Davis, Wendy, Event TV: The Production and Inhabited Resistance of Images of Control
Post Pressed, Brisbane, 2010, ISBN 9 7819 2121 4776, A$59.50

This book is a thorough investigation into the relevance of critical theory to the study of television in general, and to the interpretation of Australian television comedy in particular.

Investigating Australian televisual productions, such as Graham Kennedy's IMT, The Norman Gunston Show, Roy and H.G.'s The Dream and Kath and Kim, Davis argues that such productions exemplify a relationship between the nature of televisual 'liveness' and its capacity to maintain and articulate a technologically determined status quo.

Extending on the post-structuralist theories of Deleuze and Foucault, Davis argues that television occupies a position of 'power' and 'control' that may be resisted by the ironic and carnivalesque vagaries of comedy. The four chapters of the book closely situate the study as a departure from traditional theoretical frameworks of television studies, encompassing historical approaches, policy studies, audiences, and textual and aesthetic analysis. In this evaluation, Davis explicates Deleuze's notoriously complex ideas in an easy-to-read format, and extends on them to adapt their use successfully to the field of television studies.

The scope of the publication is commendable, and covers considerable ground in an economical and well-organised manner. Although undergraduates may find some of the more abstract terms bewildering, those interested in the study of critical theory and its conciliation with the diverse array of approaches to studying television will find the publication most useful. Each of the chapters focuses on significant developments in the history of television, through which Davis supplies some insightful observations about television's 'operations of control'. Davis's analysis of early television programs, such as Stookie Bill and Felix the Cat, serves as a particularly compelling interpretation of television's technical principles, exploring the philosophical nature of scanning and transmission in contrast to cinema and video.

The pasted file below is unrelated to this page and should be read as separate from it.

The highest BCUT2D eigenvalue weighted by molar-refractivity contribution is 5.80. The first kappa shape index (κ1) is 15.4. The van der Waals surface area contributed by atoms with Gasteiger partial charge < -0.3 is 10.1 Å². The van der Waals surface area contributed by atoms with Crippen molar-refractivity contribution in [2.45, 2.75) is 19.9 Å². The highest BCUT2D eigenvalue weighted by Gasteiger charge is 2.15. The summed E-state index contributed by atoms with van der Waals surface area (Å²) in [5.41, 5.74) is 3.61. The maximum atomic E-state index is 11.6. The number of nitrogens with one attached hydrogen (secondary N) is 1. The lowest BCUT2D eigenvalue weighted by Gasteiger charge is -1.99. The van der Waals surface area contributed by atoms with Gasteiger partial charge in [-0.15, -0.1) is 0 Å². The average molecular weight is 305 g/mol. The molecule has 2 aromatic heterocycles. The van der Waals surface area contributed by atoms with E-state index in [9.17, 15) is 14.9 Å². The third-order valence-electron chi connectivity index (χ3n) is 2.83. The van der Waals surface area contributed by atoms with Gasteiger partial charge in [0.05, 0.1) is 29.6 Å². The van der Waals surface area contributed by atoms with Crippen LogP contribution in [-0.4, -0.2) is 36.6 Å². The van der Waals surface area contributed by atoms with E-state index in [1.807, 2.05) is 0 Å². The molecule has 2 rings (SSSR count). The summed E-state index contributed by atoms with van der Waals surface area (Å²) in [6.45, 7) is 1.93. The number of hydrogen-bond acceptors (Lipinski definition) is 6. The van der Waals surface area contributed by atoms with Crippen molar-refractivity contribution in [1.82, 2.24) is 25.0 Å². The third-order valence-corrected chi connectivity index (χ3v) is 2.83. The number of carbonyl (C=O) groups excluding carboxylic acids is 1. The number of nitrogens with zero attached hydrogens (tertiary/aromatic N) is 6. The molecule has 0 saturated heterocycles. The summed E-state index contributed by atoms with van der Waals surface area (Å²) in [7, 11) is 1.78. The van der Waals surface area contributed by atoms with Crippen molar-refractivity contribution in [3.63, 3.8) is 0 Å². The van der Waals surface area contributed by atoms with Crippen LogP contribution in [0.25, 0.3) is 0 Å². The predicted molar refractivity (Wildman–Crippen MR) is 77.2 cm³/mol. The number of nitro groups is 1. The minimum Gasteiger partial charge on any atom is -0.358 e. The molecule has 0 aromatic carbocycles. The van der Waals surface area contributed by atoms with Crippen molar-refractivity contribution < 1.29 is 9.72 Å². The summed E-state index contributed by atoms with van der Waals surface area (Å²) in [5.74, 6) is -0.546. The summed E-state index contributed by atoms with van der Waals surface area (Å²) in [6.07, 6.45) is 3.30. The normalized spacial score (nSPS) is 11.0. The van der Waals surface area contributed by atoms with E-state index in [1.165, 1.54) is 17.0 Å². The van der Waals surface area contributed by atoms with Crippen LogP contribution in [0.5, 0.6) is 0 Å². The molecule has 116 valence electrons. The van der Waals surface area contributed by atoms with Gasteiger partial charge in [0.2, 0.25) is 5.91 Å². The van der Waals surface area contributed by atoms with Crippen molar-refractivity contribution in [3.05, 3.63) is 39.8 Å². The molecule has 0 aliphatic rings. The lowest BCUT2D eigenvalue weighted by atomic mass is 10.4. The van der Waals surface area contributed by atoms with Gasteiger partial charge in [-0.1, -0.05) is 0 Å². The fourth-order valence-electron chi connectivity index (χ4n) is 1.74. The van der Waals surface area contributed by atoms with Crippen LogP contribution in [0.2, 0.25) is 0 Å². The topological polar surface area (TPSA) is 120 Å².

The later chapters offer a close analysis of the Australian comedy programs, and reveal some interesting observations about how their 'carnivalesque' nature transgresses televisual conventions. Davis's exploration of the transgressive within the televisual frame is especially poignant, as she discusses programming transformations that have occurred recently and become rapidly influential, such as the mockumentary. Other points of interest are the examination of 'direct address' in Chapter 4 and the historical overview of liveness in Chapter 3. The contribution of this scholarship will advance the understanding of Australian television comedy, and the use of critical theory in television studies.


- Jim Harris, Griffith University

 

Australian television comedy has long been a rich source of entertainment and innovation. From Graham Kennedy's irreverent subversion of the tonight show format in In Melbourne Tonight to Roy & HG's colourful reinterpretation of the conventions of sports commentary at the Sydney Olympics and Kath and Kim's peculiarly Australian take on the mockumentary, our TV comedians have demonstrated a spirit of rebellion that has used humour as a means for breaking open mainstream genres and imagining them in new and fresh ways. Event TV presents an erudite and scholarly exploration of these iconic figures, highlighting how besides being very funny their programs offer a culturally significant practice of comic resistance.

Geoff Danaher, CQ University

One of the real strengths of this work is the way Wendy has adopted the difference post-structural notions such as abstract machines, becoming-surface/becoming-scene, the face, and the grotesque to open up and peer inside television.

Jennifer Elsden, Clifton RMIT University

By drawing on the philosophical and theoretical insights of various structuralist and poststructuralist thinkers this book is able to propose what is in effect a new apparatus theory of television....this is a bold and striking move: its very ambition in breathtaking and it is no small achievement....to carry this through in a sustained and detailed manner.

Jason Jacobs, The University of Queensland